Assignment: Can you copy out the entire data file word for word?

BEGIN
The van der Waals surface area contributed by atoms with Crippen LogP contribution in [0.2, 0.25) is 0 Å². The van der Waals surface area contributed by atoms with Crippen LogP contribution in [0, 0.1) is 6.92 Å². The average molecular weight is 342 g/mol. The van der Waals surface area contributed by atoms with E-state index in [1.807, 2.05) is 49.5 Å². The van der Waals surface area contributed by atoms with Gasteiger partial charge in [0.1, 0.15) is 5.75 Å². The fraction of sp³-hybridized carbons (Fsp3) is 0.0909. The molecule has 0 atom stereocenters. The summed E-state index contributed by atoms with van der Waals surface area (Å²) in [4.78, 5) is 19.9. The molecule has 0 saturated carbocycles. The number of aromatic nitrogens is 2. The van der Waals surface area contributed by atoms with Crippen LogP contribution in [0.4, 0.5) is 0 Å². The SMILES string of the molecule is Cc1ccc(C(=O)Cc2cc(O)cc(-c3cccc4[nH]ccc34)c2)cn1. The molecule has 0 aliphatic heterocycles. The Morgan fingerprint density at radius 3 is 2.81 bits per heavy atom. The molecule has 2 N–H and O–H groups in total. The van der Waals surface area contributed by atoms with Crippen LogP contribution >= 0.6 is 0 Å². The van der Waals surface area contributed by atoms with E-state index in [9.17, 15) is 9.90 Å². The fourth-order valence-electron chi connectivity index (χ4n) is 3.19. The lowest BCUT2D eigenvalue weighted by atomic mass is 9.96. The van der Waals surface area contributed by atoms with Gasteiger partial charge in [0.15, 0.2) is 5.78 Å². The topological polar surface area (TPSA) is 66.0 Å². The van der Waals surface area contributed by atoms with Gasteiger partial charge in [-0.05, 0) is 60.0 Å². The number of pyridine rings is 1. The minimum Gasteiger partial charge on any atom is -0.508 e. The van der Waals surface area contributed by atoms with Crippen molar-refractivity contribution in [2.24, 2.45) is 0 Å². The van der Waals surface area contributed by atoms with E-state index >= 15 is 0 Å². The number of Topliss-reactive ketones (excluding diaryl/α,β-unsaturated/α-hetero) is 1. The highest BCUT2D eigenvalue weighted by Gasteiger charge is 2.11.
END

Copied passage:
The van der Waals surface area contributed by atoms with Crippen LogP contribution in [0.2, 0.25) is 0 Å². The van der Waals surface area contributed by atoms with Crippen LogP contribution in [0, 0.1) is 6.92 Å². The average molecular weight is 342 g/mol. The van der Waals surface area contributed by atoms with E-state index in [1.807, 2.05) is 49.5 Å². The van der Waals surface area contributed by atoms with Gasteiger partial charge in [0.1, 0.15) is 5.75 Å². The fraction of sp³-hybridized carbons (Fsp3) is 0.0909. The molecule has 0 atom stereocenters. The summed E-state index contributed by atoms with van der Waals surface area (Å²) in [4.78, 5) is 19.9. The molecule has 0 saturated carbocycles. The number of aromatic nitrogens is 2. The van der Waals surface area contributed by atoms with Crippen LogP contribution in [0.4, 0.5) is 0 Å². The SMILES string of the molecule is Cc1ccc(C(=O)Cc2cc(O)cc(-c3cccc4[nH]ccc34)c2)cn1. The molecule has 0 aliphatic heterocycles. The Morgan fingerprint density at radius 3 is 2.81 bits per heavy atom. The molecule has 2 N–H and O–H groups in total. The van der Waals surface area contributed by atoms with Crippen LogP contribution >= 0.6 is 0 Å². The van der Waals surface area contributed by atoms with E-state index in [9.17, 15) is 9.90 Å². The fourth-order valence-electron chi connectivity index (χ4n) is 3.19. The lowest BCUT2D eigenvalue weighted by atomic mass is 9.96. The van der Waals surface area contributed by atoms with Gasteiger partial charge in [0.15, 0.2) is 5.78 Å². The topological polar surface area (TPSA) is 66.0 Å². The van der Waals surface area contributed by atoms with Gasteiger partial charge in [-0.05, 0) is 60.0 Å². The number of pyridine rings is 1. The minimum Gasteiger partial charge on any atom is -0.508 e. The van der Waals surface area contributed by atoms with Crippen molar-refractivity contribution in [2.24, 2.45) is 0 Å². The van der Waals surface area contributed by atoms with E-state index >= 15 is 0 Å². The number of Topliss-reactive ketones (excluding diaryl/α,β-unsaturated/α-hetero) is 1. The highest BCUT2D eigenvalue weighted by Gasteiger charge is 2.11.